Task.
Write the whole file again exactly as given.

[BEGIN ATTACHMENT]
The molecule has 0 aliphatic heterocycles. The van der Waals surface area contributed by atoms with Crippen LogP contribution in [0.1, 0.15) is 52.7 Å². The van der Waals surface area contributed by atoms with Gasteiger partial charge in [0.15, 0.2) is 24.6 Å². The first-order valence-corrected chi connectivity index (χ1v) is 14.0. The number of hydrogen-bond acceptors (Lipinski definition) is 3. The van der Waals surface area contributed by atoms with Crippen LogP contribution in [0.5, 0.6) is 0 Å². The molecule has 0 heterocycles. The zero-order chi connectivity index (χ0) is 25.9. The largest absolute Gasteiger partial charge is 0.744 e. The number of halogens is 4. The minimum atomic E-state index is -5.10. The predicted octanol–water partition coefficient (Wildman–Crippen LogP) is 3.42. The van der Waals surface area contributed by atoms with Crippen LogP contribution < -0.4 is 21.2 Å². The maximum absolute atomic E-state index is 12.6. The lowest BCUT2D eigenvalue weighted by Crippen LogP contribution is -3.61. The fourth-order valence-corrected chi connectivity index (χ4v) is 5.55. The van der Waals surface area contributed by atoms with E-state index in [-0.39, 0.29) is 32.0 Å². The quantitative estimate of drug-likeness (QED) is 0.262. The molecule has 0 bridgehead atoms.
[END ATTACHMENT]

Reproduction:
The molecule has 0 aliphatic heterocycles. The van der Waals surface area contributed by atoms with Crippen LogP contribution in [0.1, 0.15) is 52.7 Å². The van der Waals surface area contributed by atoms with Gasteiger partial charge in [0.15, 0.2) is 24.6 Å². The first-order valence-corrected chi connectivity index (χ1v) is 14.0. The number of hydrogen-bond acceptors (Lipinski definition) is 3. The van der Waals surface area contributed by atoms with Crippen LogP contribution in [0.5, 0.6) is 0 Å². The molecule has 0 heterocycles. The zero-order chi connectivity index (χ0) is 25.9. The largest absolute Gasteiger partial charge is 0.744 e. The number of halogens is 4. The minimum atomic E-state index is -5.10. The predicted octanol–water partition coefficient (Wildman–Crippen LogP) is 3.42. The van der Waals surface area contributed by atoms with Crippen LogP contribution < -0.4 is 21.2 Å². The maximum absolute atomic E-state index is 12.6. The lowest BCUT2D eigenvalue weighted by Crippen LogP contribution is -3.61. The fourth-order valence-corrected chi connectivity index (χ4v) is 5.55. The van der Waals surface area contributed by atoms with E-state index in [-0.39, 0.29) is 32.0 Å². The quantitative estimate of drug-likeness (QED) is 0.262. The molecule has 0 bridgehead atoms.